Law of Tort: Duty of Care (Omissions)

Law of Tort: Omissions

In simple terms an Omission is failing to take action when there is a responsibility that action should be taken. At Common law there is no liability imposed on pure Omissions, which means that you cannot be held legally liable if you encounter somebody drowning or involved in a car crash, and you do not assist them. In these circumstances, if you choose to come to somebodies aid they may well have a negligence claim against you. If a motorcyclist crashes and you decide to aid them by removing their helmet, which actually causes them more harm – you may be liable.

The general advice I would give to anybody is to not help somebody if they are in danger. In realistic terms, you may have a strong sense of morale obligation to help somebody, but legally you have no responsibility to help. At the end of the day, you could actually be held responsible for trying to help.

Omissions – There is no general duty to act for the benefit of others e.g. if you see someone with headphones in and do nothing as they cross the road, you cannot be held liable for this.

Different from the requirement to take care not to cause injury to others; if you tap someone on the shoulder and they then fall in the road and die, you will be liable for them.

These situations apply to STRANGERS … There are a different set of rules where there is a SPECIAL RELATIONSHIP or POWER and CONTROL.

There are some situations where there is a duty to take action. Action must be taken where there exists a special relationship or a relationship where one person has the power and can control the other. Some common examples include:

  • Prison Officers and Prisoners – (Home Office v Dorset Yacht Co. Ltd [1970] AC 1004 (HL)) In these circumstances prison officers have power and control over prisoners. The prisoners also have no choice to be where they are, so they have very little control over anything that happens.
  • Employer and Employee – (Hudson v Ridge Manufacturing Co. [1957] 2 QB 348) Employees have very little bargaining power and no choice as to where they work and what they must do.
  • Parent and Child – (Carmarthenshire County Council v Lewis [1955] AC 549) A parent has an obligation to protect and care for their child. They cannot rely on an Omission to protect them from being negligent in providing care for their children.

There is a limited Duty of Care imposed on the Emergency Services.

Fire Brigade –

Capital Counties V HCC [1997] 2 ALL ER 865 et al – Three cases heard together. They turned the sprinkler system off, and then decided to turn it back on causing lots of damage. The court said that there was a duty of care owed because they positively acted on it, they acted which caused damage. If they had left the sprinkler system on and not turned it off and there was damage, they wouldn’t have been liable for the damage.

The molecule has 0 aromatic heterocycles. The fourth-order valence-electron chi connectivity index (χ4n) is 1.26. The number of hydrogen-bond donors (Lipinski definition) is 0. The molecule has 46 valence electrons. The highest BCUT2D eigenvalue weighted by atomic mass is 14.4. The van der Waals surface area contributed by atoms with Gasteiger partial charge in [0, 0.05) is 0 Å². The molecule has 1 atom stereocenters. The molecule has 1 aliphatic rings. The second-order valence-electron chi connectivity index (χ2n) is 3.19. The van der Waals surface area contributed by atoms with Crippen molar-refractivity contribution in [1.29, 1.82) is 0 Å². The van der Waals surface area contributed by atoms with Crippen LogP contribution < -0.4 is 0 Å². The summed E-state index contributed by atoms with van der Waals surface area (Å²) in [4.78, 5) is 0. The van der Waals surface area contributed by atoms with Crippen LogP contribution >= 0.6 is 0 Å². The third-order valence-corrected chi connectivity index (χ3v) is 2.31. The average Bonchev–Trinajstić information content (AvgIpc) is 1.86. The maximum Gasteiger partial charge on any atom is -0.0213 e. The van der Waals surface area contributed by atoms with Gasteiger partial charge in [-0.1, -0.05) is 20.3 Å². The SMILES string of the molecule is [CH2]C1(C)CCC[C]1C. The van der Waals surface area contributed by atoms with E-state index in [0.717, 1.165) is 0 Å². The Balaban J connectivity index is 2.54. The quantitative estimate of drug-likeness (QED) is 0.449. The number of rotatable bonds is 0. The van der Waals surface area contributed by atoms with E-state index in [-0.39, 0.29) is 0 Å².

The Fire Brigade had three potential duties, which were: To answer the emergency call, to fight the Fire and to not make matters worse.

Police Cases –

Hill v Chief Constable West Yorkshire [1988] 2 All ER 238 – she claimed in negligence against the police that they failed to apprehend the murder of the people, she said if the police court him faster her son would have been alive.

  • Mother of victim of Yorkshire Ripper
  • No duty of care was owed by the police in the detection of crime
  • No proximate relationship, and one of a large class of people at risk. The courts said that her child was one of many victims, then the police couldn’t have had her child in specific contemplation.

Swinney v Chief Constable Northumberland [1977] QB 464 – The police were deemed to have owed a duty of care. The claimant was an informer who gave police information on a criminal who they were worried that if they found out they leaked information, then their life would be endangered. All the informer’s information was left in a police car that was unlocked. The information then made it back to the person who it was about and the informer was then successful and the courts said that there was a duty.

  • Informer case
  • A duty is owed in relation to the handling of confidential information

 Michael v Chief Constable of South Wales [2015] UKSC 2 – Assaulted by partner. Operator misinformed the police that there was a threat to kill her. Operator said that she said hurt not kill. Took case to court for negligence against the operator. Still awaiting an investigation to see if article two argument will be effective.

  • Did they owe a duty of care? – Whether the police owed a reasonable duty of care for the person involved.
  • Did they assume responsibility?
  • Should they have prevented her death?
  • Also claimed under art. 2 HRA 1998 for breach of the defendants’ duties as public authorities to protect Ms Michael’s right to life.

 Ambulance Cases

Kent v Griffiths [2001] Q.B. 36 – told ambulance was on the way. Had the doctor known the real eta, she would have told the husband to drive her wife to the hospital.

  • Doctor called for an ambulance and was assured that it was on its way.
  • Arrived after its target time with no explanation for the delay
  • Claimant injury may have been avoided if ambulance was on time.
  • Distinction from Fire Brigade and Police in that their duty was owed to the public at large

 

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